1st solid hour of riding - Page 2 - Honda Rebel Forum
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post #11 of 19 Old 05-31-2019, 12:36 PM
 
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Very impressive video though that'll never be my riding style.

Some of the dangers flitecontrol mentioned led me away from mountain biking. The gel gloves were the only thing that kept me from needing orthopedic wrist surgery.

He's right go very slowly on this. Do not fear the lean, but let it come naturally.
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post #12 of 19 Old 06-01-2019, 12:02 PM
 
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NIce to hear of your first hour-long ride. Good for you.

Grace + Peace, Bob
2007 Honda Rebel 250 - Red. Stock.
I'm 83 and still riding
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post #13 of 19 Old 06-01-2019, 02:49 PM Thread Starter
 
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Thanks. I just broke the 4k mark on the odo, which I think is one of the maintenance periods.



I noticed vibration the day after that ride and saw this gap on the rubber front engine mount. I re-torqued this, but it made no difference. I have motor mounts and a new nut 'n' bolt on order.
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1974 CB125S (purchased 1983, ate 2 crankshafts, sold 1984)
1986 Rebel 250 / N. California (purchased 2019)
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post #14 of 19 Old 06-05-2019, 04:19 PM Thread Starter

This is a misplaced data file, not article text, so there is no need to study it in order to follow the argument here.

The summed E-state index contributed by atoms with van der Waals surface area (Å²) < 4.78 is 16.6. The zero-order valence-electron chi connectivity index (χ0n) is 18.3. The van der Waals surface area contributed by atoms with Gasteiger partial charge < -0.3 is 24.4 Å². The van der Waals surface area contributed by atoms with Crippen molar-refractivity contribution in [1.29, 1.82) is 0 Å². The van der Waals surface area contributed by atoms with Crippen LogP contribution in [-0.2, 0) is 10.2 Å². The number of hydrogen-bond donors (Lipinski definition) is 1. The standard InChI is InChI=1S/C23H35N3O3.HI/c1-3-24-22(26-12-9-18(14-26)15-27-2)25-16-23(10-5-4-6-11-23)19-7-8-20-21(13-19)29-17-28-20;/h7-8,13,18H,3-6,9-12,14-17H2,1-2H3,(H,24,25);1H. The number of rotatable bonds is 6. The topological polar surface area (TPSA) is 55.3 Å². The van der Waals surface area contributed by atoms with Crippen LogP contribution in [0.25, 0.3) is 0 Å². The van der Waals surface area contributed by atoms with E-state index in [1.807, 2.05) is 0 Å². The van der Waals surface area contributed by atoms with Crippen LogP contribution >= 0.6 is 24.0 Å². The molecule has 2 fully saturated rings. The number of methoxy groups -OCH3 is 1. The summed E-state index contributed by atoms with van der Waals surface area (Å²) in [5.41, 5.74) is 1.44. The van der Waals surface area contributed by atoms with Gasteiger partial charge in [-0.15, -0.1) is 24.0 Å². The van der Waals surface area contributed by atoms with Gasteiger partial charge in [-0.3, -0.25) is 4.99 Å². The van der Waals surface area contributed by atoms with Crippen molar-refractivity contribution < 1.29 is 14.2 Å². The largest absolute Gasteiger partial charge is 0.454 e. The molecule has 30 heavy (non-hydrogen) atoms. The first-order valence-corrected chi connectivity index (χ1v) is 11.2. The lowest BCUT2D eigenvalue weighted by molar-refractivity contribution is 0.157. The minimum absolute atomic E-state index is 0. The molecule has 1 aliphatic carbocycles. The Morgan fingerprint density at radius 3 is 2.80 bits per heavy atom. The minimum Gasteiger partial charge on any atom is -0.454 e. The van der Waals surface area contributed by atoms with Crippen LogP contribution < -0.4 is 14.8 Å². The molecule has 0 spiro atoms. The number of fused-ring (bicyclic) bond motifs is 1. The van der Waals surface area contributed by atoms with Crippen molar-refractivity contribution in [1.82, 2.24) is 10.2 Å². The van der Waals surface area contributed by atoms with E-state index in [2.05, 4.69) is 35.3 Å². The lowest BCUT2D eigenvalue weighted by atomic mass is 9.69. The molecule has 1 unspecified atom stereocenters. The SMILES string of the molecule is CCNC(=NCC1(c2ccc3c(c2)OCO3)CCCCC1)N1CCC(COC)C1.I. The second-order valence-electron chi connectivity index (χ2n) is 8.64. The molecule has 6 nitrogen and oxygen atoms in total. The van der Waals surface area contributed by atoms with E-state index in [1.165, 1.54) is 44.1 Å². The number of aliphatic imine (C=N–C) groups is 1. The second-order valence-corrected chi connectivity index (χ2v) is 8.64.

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Originally Posted by flitecontrol View Post
Good to hear.

You counter steered every time you moved the bike, whether for a minor lane adjustment or negotiating a turn.
Indeed, I got another chance yesterday to get down to the hwy. I paid very careful attention to the bends and I could feel that input, but it is rather subtle.

1974 CB125S (purchased 1983, ate 2 crankshafts, sold 1984)
1986 Rebel 250 / N. California (purchased 2019)
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post #15 of 19 Old 06-05-2019, 05:20 PM
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Yes, and most counter steering is done without conscious thought, which is how it should be. The lighter the bike, generally the less effort is required to steer. Detecting counter steering on a bicycle can be difficult because so little input is needed.